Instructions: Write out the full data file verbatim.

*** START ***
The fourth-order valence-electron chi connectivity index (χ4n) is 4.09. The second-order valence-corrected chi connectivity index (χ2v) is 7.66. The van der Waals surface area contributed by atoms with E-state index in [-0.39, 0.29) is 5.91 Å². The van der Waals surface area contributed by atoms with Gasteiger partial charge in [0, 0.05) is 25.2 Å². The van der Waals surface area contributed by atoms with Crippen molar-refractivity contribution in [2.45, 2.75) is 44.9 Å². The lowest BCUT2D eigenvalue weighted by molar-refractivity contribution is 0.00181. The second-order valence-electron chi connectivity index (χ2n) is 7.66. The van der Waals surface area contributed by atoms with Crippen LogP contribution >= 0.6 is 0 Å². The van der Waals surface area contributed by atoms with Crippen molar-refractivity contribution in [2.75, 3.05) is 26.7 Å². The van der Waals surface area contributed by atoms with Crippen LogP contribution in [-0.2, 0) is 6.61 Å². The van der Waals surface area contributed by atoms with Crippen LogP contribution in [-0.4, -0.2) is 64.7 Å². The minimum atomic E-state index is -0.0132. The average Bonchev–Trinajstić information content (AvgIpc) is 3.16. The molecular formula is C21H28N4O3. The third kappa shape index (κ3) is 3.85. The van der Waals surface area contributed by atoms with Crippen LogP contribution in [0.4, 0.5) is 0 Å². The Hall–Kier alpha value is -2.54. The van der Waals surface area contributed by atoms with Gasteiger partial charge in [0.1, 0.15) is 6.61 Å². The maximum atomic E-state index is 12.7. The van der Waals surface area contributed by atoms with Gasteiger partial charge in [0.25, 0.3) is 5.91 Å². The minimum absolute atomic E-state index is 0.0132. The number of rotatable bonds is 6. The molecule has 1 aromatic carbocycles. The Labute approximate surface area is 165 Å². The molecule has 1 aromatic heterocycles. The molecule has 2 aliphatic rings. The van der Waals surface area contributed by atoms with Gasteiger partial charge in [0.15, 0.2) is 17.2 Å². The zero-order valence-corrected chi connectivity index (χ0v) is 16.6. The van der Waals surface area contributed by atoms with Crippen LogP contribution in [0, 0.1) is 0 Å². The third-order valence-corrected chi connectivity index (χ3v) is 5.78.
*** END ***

The fourth-order valence-electron chi connectivity index (χ4n) is 4.09. The second-order valence-corrected chi connectivity index (χ2v) is 7.66. The van der Waals surface area contributed by atoms with E-state index in [-0.39, 0.29) is 5.91 Å². The van der Waals surface area contributed by atoms with Gasteiger partial charge in [0, 0.05) is 25.2 Å². The van der Waals surface area contributed by atoms with Crippen molar-refractivity contribution in [2.45, 2.75) is 44.9 Å². The lowest BCUT2D eigenvalue weighted by molar-refractivity contribution is 0.00181. The second-order valence-electron chi connectivity index (χ2n) is 7.66. The van der Waals surface area contributed by atoms with Crippen LogP contribution >= 0.6 is 0 Å². The van der Waals surface area contributed by atoms with Crippen molar-refractivity contribution in [2.75, 3.05) is 26.7 Å². The van der Waals surface area contributed by atoms with Crippen LogP contribution in [-0.2, 0) is 6.61 Å². The van der Waals surface area contributed by atoms with Crippen LogP contribution in [-0.4, -0.2) is 64.7 Å². The minimum atomic E-state index is -0.0132. The average Bonchev–Trinajstić information content (AvgIpc) is 3.16. The molecular formula is C21H28N4O3. The third kappa shape index (κ3) is 3.85. The van der Waals surface area contributed by atoms with Crippen LogP contribution in [0.4, 0.5) is 0 Å². The Hall–Kier alpha value is -2.54. The van der Waals surface area contributed by atoms with Gasteiger partial charge in [0.1, 0.15) is 6.61 Å². The maximum atomic E-state index is 12.7. The van der Waals surface area contributed by atoms with Gasteiger partial charge in [0.25, 0.3) is 5.91 Å². The minimum absolute atomic E-state index is 0.0132. The number of rotatable bonds is 6. The molecule has 1 aromatic carbocycles. The Labute approximate surface area is 165 Å². The molecule has 1 aromatic heterocycles. The molecule has 2 aliphatic rings. The van der Waals surface area contributed by atoms with Gasteiger partial charge in [0.15, 0.2) is 17.2 Å². The zero-order valence-corrected chi connectivity index (χ0v) is 16.6. The van der Waals surface area contributed by atoms with Crippen LogP contribution in [0, 0.1) is 0 Å². The third-order valence-corrected chi connectivity index (χ3v) is 5.78.